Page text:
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  1. #11
    Bourbonian Of The Year 2013 and Guru
    Join Date
    Sep 2004
    Just East of the Big Chicken, GA

    Re: Moving/Relocating Experiences Traveling with Bunker?

    OK, that's a long way, couple of days, and lots of bumps-braking-cornering, etc. Error to the safety side on your packing. The heavy boxes are a good idea. Invest in a couple of rolls of bubble wrap at Office Max-Depot-Staples. Wrap tops of bottles with Glad's Press 'n Seal. Better than Saran Wrap, because it's stickier and stays in place. Pack other stuff tightly next to the boxes to keep them from tipping over, but putting some Styrofoam between your booze boxes and the other stuff would be a good idea.

    Good luck and have a good trip.

    Wag more.
    Bark less.

    "Every bottle is its own learning experience." -- Sensei Ox-sama

  2. #12

    Re: Moving/Relocating Experiences Traveling with Bunker?

    I work at a liquor store, so I can give you some advise on which boxes are best and how to get them. I also used to trade a lot of beer before I got into the business.

    *It would always be preferable to use the original box for the product, if you have time to look for them and enough product of one type to fill a box. l would suggest it.

    *Crown Royal makes the best box, these things are nearly indestructible. I wish the whiskey was a good as the box. The bad thing is that they don't fit much other than that particular product. Ask your booze slinger for some wine box dividers to use as extra packaging. Sailor Jerry also comes in a pretty nice box. I would in general recommend the 1.75 boxes, as they will be large enough to fit obscurely shaped items. Belvedere 1.75 boxes are nice for extremely tall bottles. Belvedere and Chopin are the tallest/heaviest bottles in the store. In general if it comes in a big heavy bottle that is relatively expensive, it's going to come in a nice box.

    *Don't be greedy - you'll get a lot further in asking for specific boxes if you just ask the person working in a kind manor. We get people every day wanting boxes to move. I'll always give them to the people if we have them, but some people go as far as wanting us to unpack product that we have in boxes because they are trying to save 50 cents on a box. It's not that we want to hoard all the boxes, sometimes we just don't have any extra.

    *Find out what day the store gets its delivery, and ask if they can set aside some boxes for you to pick up and when it's convenient for them.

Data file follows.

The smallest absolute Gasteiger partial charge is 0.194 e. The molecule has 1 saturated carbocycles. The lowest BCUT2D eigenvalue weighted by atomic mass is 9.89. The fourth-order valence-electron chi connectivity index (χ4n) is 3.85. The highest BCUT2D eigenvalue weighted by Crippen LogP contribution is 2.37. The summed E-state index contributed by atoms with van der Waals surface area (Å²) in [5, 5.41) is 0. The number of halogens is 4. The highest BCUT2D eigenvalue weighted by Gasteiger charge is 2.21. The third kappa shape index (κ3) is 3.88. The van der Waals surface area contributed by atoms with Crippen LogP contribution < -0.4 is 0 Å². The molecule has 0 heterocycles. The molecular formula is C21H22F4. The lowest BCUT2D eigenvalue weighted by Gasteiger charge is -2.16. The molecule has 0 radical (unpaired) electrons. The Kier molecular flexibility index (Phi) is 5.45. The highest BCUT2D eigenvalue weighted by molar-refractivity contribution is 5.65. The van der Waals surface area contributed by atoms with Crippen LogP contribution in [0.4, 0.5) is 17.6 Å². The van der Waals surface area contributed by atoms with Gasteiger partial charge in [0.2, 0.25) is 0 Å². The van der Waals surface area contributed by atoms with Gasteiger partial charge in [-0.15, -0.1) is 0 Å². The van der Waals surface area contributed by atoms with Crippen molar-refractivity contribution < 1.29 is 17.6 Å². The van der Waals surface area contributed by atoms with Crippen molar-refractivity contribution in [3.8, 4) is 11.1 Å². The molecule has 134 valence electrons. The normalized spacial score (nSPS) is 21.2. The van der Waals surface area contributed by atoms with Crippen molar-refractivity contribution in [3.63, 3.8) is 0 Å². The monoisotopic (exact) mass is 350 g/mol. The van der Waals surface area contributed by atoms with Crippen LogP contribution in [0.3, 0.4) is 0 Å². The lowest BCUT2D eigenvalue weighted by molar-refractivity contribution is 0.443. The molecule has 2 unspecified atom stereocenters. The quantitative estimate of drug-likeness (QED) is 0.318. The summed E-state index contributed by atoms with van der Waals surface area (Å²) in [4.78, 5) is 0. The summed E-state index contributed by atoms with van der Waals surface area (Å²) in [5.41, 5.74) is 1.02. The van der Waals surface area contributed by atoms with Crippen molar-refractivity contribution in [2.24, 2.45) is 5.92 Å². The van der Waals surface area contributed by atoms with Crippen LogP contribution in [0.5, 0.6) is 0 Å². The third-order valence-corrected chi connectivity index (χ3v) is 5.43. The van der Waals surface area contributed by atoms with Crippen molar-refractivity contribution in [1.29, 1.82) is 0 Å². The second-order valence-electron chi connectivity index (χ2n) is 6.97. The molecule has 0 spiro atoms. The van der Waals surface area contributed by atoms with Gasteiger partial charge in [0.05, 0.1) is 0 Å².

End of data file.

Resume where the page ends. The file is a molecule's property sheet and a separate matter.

*Buy some beer or whiskey as a sign that you aren't just a cheap a** trying to build a cardboard palace.

    *I would use some electrical tape on the top of each bottle. The stuff is basically waterproof, stretches to fit nicely around the cap of a bottle, and doesn't leave a residue. A trick I've learned from beer traders.

    *don't park your car and leave it with 50 liquor boxes inside of it. It doesn't matter how nice the neighborhood is, the temptation is too great for people. Cover everything with a blanket. Put some junk in exposed areas to make people think your car is full of junk. An empty McDonalds bag or two is a sure sign that you are white trash, and your stuff isn't worth stealing.

    For your irreplaceable extremely expensive bottles-
    1. Get a large, heavy duty box like a crown royal 1.75 box.
    2. Fill bottom of box with 1" of great stuff- the expanding foam used to seal around windows and doors. (spread evenly with a spare piece of cardboard) This stuff is nearly impossible to remove from skin, clothing, and just about everything else.
    3. Cover this layer of great stuff with saran wrap after it is dry. Will come in handy when you unpack.
    4. Electrical Tape the top of the bottles.
    5. Wrap bottles in saran wrap.
    6. Put bottles in box and leave some spacing between bottles.
    7. Fill box with Great Stuff.
    8. Cut foam that has expanded beyond capacity of box with a hand saw or box knife when it's dry.
    9. Seal box and move or ship.
    10 Unpack - a lot of effort that will be rewarded with great whiskey in a new place.
    11. Repack one of these bottles with method mentioned above, and send to the guy that told you about it. He will be your hero, and you will be his.

  3. #13
    Join Date
    Dec 2012

    Re: Moving/Relocating Experiences Traveling with Bunker?

    Quote Originally Posted by benpearson View Post
    An empty McDonalds bag or two is a sure sign that you are white trash, and your stuff isn't worth stealing.
    That's just too much! I've actually done this before.
    I've never tried GTS with any sort of soda. Maybe I'm missing out; but I'm OK with that.

  4. #14

    Re: Moving/Relocating Experiences Traveling with Bunker?

    I thought I was the only one, I guess SB members think alike.

  5. #15
    Join Date
    Jan 2014
    DFW, TX

    Re: Moving/Relocating Experiences Traveling with Bunker?

    Interesting... There's a car in my neighborhood I pass when I run and I've noticed more than just 1-2 McD's bags. They've got the whole gamut, Arby's, KenTacoHuts, LJS, you name it. Where's the line between crafty and appalling?

  6. #16

    Re: Moving/Relocating Experiences Traveling with Bunker?

    There might be good bourbon in there.

  7. #17
    Join Date
    Apr 2011
    Mesa, AZ

    Re: Moving/Relocating Experiences Traveling with Bunker?

    Excellent advice all around. I recently moved across the country and implemented several of these tips. The bunker survived the move intact. I would add to mark the boxes "This side up" if others will be helping with the move. You won't regret over packing!

    Sent from my SCH-I535 using Tapatalk

    "A person is smart. People are dumb, panicky, dangerous animals and you know it."
    -Agent Kay



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